The Aristoteles Latinus Database aims at documenting the various tools that were used in the Middle Ages for the study of Aristotle, with a special emphasis on Latin translations. The first release of the database (ALD-1/2003) consisted mainly of the Greco-Latin translations in the printed Aristoteles Latinus series and also in some unpublished editions in preparation. In the second release (ALD-2/2006), this corpus of translations was further expanded with texts that had been edited within other contexts (such as the Editio Leonina of Thomas Aquinas’s works). The third release adds many new texts to this corpus, nearly doubling its volume, and in doing so, widens its scope. Not only does it add several previously unavailable Greco-Latin Aristotle translations, it now also includes other texts that have shaped the study of the Latin Aristotle in the Middle Ages. These incluce the corpus of Latin translations of Greek commentaries and glosses on Aristotle (most of them published in the Corpus Latinum Commentariorum in Aristotelem Graecorum), texts that were closely associated with the Corpus Aristotelicum (such as the Liber sex principiorum, the Paraphrasis Themistiana or the Vita Aristotelis), and some translations from the Arabic (the Analytica Posteriora, tr. Gerardi and Averroes’Poetria, tr. Hermanni).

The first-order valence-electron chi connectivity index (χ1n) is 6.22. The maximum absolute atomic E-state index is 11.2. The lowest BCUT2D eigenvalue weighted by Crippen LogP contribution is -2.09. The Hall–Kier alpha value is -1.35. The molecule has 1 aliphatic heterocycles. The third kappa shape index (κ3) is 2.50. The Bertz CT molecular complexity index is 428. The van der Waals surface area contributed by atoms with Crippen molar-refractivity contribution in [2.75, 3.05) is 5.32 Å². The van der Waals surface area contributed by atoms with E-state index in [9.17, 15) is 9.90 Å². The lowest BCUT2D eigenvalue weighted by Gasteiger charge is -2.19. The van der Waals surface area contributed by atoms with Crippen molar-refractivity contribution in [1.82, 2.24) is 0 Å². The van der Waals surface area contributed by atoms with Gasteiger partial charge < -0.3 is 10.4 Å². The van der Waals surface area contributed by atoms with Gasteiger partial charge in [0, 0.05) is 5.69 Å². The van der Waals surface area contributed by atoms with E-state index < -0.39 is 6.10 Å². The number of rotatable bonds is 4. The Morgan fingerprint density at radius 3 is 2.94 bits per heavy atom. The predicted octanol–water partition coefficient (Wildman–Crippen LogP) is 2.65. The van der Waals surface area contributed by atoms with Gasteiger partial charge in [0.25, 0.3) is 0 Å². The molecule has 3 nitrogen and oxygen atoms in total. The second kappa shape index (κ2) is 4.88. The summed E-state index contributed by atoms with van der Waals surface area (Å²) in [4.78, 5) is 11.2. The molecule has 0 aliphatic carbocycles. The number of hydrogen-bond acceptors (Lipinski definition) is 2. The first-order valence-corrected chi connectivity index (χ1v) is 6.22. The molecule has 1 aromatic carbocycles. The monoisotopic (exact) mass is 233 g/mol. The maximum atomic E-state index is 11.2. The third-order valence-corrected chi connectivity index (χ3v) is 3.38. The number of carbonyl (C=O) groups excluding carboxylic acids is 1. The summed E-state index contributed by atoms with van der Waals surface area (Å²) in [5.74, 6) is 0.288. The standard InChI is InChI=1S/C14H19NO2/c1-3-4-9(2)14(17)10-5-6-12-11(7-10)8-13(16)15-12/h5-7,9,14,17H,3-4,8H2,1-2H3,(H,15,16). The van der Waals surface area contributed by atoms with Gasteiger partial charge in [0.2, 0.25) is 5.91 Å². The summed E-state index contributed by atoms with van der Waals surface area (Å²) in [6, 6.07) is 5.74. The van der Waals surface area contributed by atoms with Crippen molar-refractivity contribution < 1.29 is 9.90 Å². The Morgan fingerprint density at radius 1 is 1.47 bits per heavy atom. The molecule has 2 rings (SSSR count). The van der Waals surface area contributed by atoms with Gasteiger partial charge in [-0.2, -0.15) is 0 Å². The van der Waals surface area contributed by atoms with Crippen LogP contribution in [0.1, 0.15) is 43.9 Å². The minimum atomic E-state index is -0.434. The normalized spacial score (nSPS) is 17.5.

At present, the Aristoteles Latinus Database contains more than 2.3 million Latin words, drawn from 110 works that are attributed to 45 authors.

The electronic database offers the complete texts but is not identical to the printed publication as it omits the prefaces describing the manuscript tradition and also the apparatus of variant readings. Nor does it include the Greek-Latin comparative apparatus or the bilingual indexes. The critically edited texts themselves, however, have been included with all their peculiarities, such as interlinear notes, and the typographical distinctions that characterise the texts of the revised versions.